I think he wanted to confront me for, while not exactly ruining his life, having temporarily stained what he might have thought was his good reputation, that of a person who treated everyone fairly and paid his bills on time. Except wrecking his reputation or making his life difficult had not been my goal: I just wanted to get paid for the work. Since he had not responded in a timely fashion to my requests, I needed to get his attention. Had the emotion that prompted this legal maneuver been excessive? Then, I didn’t think I had overreacted. I, a young woman in a man’s line of work, had simply tried to protect myself. Today, I wonder if it’s possible that I resented the class of people this man represented. To my eyes, the daughter of an immigrant and Holocaust survivor, this very comfortably situated man and others like him were practically landed gentry, people who took their position in society for granted and figured everyone else would defer to them. I didn’t experience myself as firmly rooted or that I belonged. It’s possible that, in feeling like the outsider rather than part of the club, I didn’t trust him to eventually pay and I wanted the law on my side, just in case.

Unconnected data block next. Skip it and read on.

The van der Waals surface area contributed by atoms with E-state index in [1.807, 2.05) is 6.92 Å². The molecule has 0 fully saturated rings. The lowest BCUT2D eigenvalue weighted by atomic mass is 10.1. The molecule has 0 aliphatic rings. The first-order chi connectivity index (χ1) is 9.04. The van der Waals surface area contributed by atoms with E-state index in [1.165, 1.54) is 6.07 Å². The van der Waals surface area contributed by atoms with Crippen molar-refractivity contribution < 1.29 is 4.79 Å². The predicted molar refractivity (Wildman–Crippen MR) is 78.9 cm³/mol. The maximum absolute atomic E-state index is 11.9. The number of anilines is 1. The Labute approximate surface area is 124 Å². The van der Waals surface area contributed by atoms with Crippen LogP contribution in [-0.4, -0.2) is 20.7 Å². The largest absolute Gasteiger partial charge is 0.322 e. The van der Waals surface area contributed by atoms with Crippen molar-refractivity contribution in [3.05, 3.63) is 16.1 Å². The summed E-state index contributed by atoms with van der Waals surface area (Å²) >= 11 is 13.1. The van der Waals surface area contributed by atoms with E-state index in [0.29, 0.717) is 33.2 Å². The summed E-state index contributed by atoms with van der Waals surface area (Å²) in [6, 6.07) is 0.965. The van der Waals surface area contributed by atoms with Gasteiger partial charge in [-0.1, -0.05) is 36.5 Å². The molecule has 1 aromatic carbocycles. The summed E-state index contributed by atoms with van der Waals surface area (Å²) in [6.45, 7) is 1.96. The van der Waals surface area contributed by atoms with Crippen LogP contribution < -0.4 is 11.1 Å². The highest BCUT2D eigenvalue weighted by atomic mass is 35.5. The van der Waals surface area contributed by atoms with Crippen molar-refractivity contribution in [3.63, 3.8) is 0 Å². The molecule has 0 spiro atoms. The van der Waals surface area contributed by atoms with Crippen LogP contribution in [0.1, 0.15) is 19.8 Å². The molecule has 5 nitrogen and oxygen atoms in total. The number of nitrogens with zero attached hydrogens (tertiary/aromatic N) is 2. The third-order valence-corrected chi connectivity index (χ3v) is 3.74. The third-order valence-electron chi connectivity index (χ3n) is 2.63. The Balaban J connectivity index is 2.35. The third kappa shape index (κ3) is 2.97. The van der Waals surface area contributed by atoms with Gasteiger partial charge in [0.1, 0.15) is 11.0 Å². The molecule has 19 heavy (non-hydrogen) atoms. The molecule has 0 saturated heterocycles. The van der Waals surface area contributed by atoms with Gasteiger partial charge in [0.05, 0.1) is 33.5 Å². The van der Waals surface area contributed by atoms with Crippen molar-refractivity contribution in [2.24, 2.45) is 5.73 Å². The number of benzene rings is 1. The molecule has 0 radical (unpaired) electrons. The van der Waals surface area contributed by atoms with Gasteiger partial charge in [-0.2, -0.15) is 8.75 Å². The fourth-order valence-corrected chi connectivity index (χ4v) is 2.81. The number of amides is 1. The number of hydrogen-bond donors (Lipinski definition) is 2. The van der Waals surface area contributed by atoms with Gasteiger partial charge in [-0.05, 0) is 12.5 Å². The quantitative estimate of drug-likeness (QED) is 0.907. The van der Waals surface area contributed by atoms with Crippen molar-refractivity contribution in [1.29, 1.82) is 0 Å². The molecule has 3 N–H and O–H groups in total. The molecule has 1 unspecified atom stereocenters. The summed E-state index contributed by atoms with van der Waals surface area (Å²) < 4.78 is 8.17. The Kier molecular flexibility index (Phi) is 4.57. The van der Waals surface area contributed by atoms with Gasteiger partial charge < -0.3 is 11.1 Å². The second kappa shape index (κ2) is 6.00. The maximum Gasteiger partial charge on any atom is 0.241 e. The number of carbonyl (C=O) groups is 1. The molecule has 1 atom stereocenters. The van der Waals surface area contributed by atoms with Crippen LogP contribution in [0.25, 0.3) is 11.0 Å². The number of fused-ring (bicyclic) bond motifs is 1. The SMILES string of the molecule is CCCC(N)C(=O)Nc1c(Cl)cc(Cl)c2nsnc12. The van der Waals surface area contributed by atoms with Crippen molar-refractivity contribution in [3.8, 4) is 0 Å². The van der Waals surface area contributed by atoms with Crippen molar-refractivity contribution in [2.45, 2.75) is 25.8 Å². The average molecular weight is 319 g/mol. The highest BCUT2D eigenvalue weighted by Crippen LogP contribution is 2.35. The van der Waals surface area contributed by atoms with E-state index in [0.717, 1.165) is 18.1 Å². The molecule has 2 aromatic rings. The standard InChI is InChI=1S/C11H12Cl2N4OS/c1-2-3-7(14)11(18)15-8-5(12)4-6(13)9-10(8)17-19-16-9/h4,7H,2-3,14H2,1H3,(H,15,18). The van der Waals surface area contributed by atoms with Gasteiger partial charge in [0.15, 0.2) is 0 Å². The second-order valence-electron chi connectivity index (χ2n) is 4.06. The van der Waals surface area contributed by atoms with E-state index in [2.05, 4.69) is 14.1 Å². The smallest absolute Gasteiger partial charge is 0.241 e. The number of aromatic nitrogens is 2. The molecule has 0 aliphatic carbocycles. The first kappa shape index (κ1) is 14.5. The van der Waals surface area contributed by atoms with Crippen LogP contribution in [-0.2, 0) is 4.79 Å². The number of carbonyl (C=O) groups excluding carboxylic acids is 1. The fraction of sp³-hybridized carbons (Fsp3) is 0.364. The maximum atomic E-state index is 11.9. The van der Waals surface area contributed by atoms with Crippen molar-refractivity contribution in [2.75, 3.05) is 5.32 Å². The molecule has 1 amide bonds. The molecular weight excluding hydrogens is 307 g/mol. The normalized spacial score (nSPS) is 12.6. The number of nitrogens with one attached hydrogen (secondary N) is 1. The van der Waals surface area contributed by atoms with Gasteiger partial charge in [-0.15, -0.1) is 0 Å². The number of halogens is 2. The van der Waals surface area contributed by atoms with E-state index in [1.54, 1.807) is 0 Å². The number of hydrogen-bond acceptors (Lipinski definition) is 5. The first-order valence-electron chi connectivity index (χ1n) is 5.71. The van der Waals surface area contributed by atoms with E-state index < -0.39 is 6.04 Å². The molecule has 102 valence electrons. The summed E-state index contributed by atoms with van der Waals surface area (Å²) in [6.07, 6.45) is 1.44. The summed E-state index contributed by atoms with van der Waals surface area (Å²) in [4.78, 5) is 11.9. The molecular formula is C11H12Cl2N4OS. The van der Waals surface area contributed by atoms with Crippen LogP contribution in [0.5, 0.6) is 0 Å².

I don’t recall if I answered him directly or if I sat there silently and shrugged. How does one account for a level of anger that others can’t comprehend, yet internally feels appropriate? After he handed me the bank check, I didn’t feel like a badass, more like a “sad ass” that what should have been straightforward had turned into a complicated, time consuming and painful situation. I suspect this very old memory surfaced because of some similar dynamics that played out in the far more consequential SCOTUS confirmation hearings. Christine Blasey Ford struggled to be heard and believed by the powers that be in order to protect, not herself, but her country. Yet it seemed that her incredibly brave and highly credible testimony nevertheless fell on many deaf ears. Brett Kavanaugh, a man of greater privilege refused (under oath!) to acknowledge the possibility that his behavior was not impeccable and raged that it was called into question at all, as if he, based on his social pedigree and place in society, should be exempt from scrutiny and deserve the benefit of the doubt.
I don’t know what the result of the FBI investigation or the confirmation process will be. I do know that to be heard and believed as a woman can feel almost impossible, especially if one is saying something that others don’t want to acknowledge. There is a complex conversational calculus women need to solve to avoid coming across as “too” anything (angry, needy, upset, demanding, etc). It’s no wonder more women don’t speak up, whether it’s about something as traumatic as sexual assault or asking, for the third or fourth time, to be paid what they are owed, or to negotiate a higher salary. And yet, when women do find the courage to say something, people often wonder why it took so long.
I wonder when this Catch-22 will be resolved. 2022 has a nice ring to it but it’s likely to take far more time than that.